as he wrote the story

Discussion in 'English Only' started by azz, Feb 5, 2013.

  1. azz Senior Member

    armenian
    Can one say:


    a. As he wrote the story, the main character dies at the end. But when they made a movie based on the book, they changed the ending.

    b. The way he wrote the story, the main character dies at the end. But when they made a movie based on the book, they changed the ending.

    I am pretty sure (b) works in spoken English. I am not at all sure that (a) works in any kind of English.

    But I think these work:

    c. In the story, as he had written it, the main character dies at the end. But when they made a movie based on the book, they changed the ending.
    d. In the story, as he wrote it, the main character dies at the end. But when they made a movie based on the book, they changed the ending.


    I don't know why I don't seem to like (a). Is it me, or is it really a bad sentence? What do you think of the other ones?

    Many Thanks.
     
  2. dreamlike

    dreamlike Senior Member

    Poland
    Polish
    I think that a. and b. would require further explanation on your part, if not both of them, then certainly a. They are not an idiomatic way of saying it, at least to me.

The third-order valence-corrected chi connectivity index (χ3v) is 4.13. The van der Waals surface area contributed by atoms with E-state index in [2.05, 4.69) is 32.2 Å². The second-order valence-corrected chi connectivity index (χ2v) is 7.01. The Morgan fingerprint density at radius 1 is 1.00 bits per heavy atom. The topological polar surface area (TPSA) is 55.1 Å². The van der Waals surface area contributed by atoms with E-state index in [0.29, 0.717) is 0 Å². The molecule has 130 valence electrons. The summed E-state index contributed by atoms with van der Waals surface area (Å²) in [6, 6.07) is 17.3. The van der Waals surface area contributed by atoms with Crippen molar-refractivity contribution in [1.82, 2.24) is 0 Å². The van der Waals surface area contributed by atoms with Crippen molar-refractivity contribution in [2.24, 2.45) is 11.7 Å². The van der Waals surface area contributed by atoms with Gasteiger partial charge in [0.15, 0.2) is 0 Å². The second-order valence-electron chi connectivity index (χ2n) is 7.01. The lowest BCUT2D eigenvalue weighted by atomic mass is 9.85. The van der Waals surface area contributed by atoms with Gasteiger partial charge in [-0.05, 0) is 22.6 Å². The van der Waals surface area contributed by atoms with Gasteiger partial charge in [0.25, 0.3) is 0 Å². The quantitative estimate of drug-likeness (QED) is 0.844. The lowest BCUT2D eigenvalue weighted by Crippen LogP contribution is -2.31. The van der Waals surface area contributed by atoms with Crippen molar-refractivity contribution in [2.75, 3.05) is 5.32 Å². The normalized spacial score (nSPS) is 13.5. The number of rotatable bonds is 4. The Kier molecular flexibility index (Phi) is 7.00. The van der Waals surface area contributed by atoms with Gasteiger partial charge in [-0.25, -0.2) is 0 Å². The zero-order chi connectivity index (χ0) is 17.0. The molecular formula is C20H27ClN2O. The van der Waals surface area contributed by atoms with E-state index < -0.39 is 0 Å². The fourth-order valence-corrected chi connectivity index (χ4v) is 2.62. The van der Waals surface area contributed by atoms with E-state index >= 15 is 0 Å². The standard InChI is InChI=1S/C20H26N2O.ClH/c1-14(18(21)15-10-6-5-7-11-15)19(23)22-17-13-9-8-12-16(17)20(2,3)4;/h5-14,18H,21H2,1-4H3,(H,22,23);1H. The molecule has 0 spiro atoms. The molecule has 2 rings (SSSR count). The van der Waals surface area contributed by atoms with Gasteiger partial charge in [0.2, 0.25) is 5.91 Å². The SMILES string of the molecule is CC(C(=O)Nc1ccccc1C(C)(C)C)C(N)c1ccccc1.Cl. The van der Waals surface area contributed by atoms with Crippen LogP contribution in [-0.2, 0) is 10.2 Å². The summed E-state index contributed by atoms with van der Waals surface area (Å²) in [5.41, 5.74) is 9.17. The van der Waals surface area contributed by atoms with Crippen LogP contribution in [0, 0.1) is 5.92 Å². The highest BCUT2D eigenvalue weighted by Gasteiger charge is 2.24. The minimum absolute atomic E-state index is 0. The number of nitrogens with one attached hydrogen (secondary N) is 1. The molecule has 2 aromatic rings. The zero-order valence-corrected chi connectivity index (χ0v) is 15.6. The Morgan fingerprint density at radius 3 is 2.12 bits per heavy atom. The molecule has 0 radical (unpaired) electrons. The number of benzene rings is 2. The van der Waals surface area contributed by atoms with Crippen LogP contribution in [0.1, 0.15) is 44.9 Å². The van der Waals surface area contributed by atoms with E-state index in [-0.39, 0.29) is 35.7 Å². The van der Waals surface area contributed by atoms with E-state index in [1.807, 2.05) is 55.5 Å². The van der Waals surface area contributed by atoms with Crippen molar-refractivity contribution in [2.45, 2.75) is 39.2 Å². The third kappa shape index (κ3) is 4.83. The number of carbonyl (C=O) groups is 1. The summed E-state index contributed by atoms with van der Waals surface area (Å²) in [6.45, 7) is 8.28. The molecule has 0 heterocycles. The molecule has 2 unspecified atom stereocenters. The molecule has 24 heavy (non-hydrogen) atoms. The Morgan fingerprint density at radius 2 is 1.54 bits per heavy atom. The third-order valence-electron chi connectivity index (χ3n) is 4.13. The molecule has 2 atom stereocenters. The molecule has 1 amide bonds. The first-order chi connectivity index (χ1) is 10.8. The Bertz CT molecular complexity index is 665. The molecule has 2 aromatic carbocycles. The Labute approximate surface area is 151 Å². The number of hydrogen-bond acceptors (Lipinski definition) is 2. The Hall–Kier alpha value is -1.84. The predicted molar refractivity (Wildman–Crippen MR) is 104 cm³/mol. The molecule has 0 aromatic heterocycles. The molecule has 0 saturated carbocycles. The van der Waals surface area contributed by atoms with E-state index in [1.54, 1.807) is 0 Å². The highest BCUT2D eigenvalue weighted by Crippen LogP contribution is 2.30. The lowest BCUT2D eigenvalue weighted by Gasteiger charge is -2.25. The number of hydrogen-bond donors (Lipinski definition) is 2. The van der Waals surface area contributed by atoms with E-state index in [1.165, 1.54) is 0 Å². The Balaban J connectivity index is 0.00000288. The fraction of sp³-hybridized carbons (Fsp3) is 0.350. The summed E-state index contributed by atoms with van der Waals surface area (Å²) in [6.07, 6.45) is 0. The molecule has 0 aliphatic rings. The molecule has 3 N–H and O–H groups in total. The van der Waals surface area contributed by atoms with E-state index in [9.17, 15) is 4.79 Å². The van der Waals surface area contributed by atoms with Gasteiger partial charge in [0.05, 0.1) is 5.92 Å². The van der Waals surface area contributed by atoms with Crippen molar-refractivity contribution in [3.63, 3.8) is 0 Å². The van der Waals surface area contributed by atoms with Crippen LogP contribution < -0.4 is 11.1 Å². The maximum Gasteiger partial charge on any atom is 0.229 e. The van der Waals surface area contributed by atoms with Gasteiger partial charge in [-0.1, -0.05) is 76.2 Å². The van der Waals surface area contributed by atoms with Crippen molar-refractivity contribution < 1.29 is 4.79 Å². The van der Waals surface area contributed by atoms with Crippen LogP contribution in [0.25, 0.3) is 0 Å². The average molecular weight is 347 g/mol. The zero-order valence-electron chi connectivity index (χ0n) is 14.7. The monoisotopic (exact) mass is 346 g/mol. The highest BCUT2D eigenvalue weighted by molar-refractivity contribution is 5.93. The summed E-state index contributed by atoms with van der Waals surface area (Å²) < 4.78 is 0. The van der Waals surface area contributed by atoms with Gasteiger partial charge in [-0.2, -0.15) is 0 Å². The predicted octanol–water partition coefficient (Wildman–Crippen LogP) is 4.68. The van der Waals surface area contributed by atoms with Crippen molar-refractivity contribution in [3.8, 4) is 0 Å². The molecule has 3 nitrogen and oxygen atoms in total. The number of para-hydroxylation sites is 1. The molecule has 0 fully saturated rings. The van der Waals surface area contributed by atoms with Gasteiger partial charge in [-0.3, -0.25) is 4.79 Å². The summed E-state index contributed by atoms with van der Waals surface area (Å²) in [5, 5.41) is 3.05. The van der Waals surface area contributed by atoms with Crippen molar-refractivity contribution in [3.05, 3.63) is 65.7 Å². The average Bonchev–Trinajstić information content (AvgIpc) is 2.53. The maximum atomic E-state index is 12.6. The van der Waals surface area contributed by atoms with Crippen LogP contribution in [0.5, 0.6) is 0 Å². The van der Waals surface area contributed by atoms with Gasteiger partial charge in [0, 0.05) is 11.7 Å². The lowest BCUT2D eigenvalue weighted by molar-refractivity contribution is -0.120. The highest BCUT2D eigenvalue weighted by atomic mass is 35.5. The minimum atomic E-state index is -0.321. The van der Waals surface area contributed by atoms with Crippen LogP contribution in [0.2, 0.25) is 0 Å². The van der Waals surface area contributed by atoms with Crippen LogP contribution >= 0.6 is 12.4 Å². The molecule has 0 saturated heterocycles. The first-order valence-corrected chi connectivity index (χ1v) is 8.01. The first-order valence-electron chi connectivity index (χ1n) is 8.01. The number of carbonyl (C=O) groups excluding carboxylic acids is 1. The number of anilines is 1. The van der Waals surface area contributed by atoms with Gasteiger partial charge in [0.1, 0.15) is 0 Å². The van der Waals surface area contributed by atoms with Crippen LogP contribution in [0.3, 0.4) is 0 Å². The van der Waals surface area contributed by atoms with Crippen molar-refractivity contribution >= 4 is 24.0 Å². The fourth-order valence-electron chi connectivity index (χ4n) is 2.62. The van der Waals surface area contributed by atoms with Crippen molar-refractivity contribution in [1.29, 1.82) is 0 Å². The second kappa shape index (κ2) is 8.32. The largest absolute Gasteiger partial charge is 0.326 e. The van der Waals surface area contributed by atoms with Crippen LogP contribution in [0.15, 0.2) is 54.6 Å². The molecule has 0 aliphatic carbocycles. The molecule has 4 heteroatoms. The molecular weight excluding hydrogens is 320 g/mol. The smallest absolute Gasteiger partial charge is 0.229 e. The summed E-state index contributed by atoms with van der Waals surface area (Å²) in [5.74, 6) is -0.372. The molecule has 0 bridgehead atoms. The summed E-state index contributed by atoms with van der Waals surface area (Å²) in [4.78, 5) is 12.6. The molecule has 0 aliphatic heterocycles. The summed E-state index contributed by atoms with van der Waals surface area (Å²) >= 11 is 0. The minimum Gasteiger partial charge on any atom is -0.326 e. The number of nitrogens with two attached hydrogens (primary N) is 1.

I could happily use c. and d., though. :) I think the past simple is a better tense here, which is to say I'd go with c.
     
  3. R1chard Senior Member

    UK
    British English
    Without the benefit of the preceding sentence to give it context:

    - Example a could be interpreted that it was written by the 'main character'.

    - Example b is ungrammatical but could also be interpreted as being written by the main character.

    - Example c is perfect.

    - Example d could be interpreted as the main character died while the author was in the process of writing the story. It's not until you get to the end of the sentence that you realise this interpretation is wrong.

    In spoken English you could probably use any of the examples and no-one would misunderstand.
     
  4. entangledbank

    entangledbank Senior Member

    London
    English - South-East England
    'As' is particularly liable to be (mis)understood as "because" in (a), less so in (c) and (d). There may be small intonational differences that distinguish them, but it's not obvious in speech, and "because" is probably a more likely meaning, so the meaning "in the way" would require a more precise context to be salient.
     

Share This Page